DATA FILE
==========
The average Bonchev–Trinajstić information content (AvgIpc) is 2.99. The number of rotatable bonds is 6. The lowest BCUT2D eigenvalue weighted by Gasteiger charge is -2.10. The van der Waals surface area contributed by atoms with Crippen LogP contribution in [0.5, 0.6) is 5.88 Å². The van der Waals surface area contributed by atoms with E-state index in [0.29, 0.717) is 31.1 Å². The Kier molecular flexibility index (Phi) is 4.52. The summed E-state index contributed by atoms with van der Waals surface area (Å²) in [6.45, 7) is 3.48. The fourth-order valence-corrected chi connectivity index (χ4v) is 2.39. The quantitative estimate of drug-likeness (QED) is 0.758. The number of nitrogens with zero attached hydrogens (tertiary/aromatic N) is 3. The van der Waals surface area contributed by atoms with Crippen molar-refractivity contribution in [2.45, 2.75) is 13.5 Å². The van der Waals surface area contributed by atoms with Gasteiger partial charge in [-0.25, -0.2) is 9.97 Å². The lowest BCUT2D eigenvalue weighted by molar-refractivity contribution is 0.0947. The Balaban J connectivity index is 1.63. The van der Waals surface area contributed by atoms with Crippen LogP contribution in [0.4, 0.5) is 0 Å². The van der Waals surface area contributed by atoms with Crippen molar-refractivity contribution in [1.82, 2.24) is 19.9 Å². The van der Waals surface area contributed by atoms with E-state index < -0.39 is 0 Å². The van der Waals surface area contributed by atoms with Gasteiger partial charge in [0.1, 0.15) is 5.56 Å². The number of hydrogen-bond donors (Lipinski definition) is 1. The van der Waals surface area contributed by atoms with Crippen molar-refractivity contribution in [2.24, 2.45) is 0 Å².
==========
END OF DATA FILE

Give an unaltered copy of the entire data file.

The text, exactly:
The average Bonchev–Trinajstić information content (AvgIpc) is 2.99. The number of rotatable bonds is 6. The lowest BCUT2D eigenvalue weighted by Gasteiger charge is -2.10. The van der Waals surface area contributed by atoms with Crippen LogP contribution in [0.5, 0.6) is 5.88 Å². The van der Waals surface area contributed by atoms with E-state index in [0.29, 0.717) is 31.1 Å². The Kier molecular flexibility index (Phi) is 4.52. The summed E-state index contributed by atoms with van der Waals surface area (Å²) in [6.45, 7) is 3.48. The fourth-order valence-corrected chi connectivity index (χ4v) is 2.39. The quantitative estimate of drug-likeness (QED) is 0.758. The number of nitrogens with zero attached hydrogens (tertiary/aromatic N) is 3. The van der Waals surface area contributed by atoms with Crippen molar-refractivity contribution in [2.45, 2.75) is 13.5 Å². The van der Waals surface area contributed by atoms with Gasteiger partial charge in [-0.25, -0.2) is 9.97 Å². The lowest BCUT2D eigenvalue weighted by molar-refractivity contribution is 0.0947. The Balaban J connectivity index is 1.63. The van der Waals surface area contributed by atoms with Crippen LogP contribution in [0.4, 0.5) is 0 Å². The van der Waals surface area contributed by atoms with Crippen molar-refractivity contribution in [1.82, 2.24) is 19.9 Å². The van der Waals surface area contributed by atoms with E-state index < -0.39 is 0 Å². The van der Waals surface area contributed by atoms with Gasteiger partial charge in [0.1, 0.15) is 5.56 Å². The number of hydrogen-bond donors (Lipinski definition) is 1. The van der Waals surface area contributed by atoms with Crippen molar-refractivity contribution in [2.24, 2.45) is 0 Å².